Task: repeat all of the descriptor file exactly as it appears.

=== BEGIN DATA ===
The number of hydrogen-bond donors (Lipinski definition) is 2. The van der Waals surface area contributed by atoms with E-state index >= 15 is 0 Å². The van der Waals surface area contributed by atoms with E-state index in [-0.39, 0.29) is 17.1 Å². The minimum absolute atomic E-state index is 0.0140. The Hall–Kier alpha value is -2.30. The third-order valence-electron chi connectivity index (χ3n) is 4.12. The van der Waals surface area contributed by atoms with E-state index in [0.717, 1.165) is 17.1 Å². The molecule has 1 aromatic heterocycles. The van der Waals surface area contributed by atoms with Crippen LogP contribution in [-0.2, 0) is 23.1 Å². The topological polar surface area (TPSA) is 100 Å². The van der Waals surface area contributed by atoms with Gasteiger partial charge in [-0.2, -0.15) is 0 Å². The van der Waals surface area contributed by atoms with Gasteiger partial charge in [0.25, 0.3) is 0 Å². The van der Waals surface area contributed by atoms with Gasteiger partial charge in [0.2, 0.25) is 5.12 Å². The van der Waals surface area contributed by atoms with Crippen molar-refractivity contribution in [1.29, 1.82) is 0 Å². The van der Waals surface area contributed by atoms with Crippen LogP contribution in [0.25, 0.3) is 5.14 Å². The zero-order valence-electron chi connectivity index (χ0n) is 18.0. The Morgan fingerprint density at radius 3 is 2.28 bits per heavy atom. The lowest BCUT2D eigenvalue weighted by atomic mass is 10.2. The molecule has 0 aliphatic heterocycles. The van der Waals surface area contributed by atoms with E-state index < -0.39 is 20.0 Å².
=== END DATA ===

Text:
The number of hydrogen-bond donors (Lipinski definition) is 2. The van der Waals surface area contributed by atoms with E-state index >= 15 is 0 Å². The van der Waals surface area contributed by atoms with E-state index in [-0.39, 0.29) is 17.1 Å². The minimum absolute atomic E-state index is 0.0140. The Hall–Kier alpha value is -2.30. The third-order valence-electron chi connectivity index (χ3n) is 4.12. The van der Waals surface area contributed by atoms with E-state index in [0.717, 1.165) is 17.1 Å². The molecule has 1 aromatic heterocycles. The van der Waals surface area contributed by atoms with Crippen LogP contribution in [-0.2, 0) is 23.1 Å². The topological polar surface area (TPSA) is 100 Å². The van der Waals surface area contributed by atoms with Gasteiger partial charge in [-0.2, -0.15) is 0 Å². The van der Waals surface area contributed by atoms with Gasteiger partial charge in [0.25, 0.3) is 0 Å². The van der Waals surface area contributed by atoms with Gasteiger partial charge in [0.2, 0.25) is 5.12 Å². The van der Waals surface area contributed by atoms with Crippen molar-refractivity contribution in [1.29, 1.82) is 0 Å². The van der Waals surface area contributed by atoms with Crippen LogP contribution in [0.25, 0.3) is 5.14 Å². The zero-order valence-electron chi connectivity index (χ0n) is 18.0. The Morgan fingerprint density at radius 3 is 2.28 bits per heavy atom. The lowest BCUT2D eigenvalue weighted by atomic mass is 10.2. The molecule has 0 aliphatic heterocycles. The van der Waals surface area contributed by atoms with E-state index < -0.39 is 20.0 Å².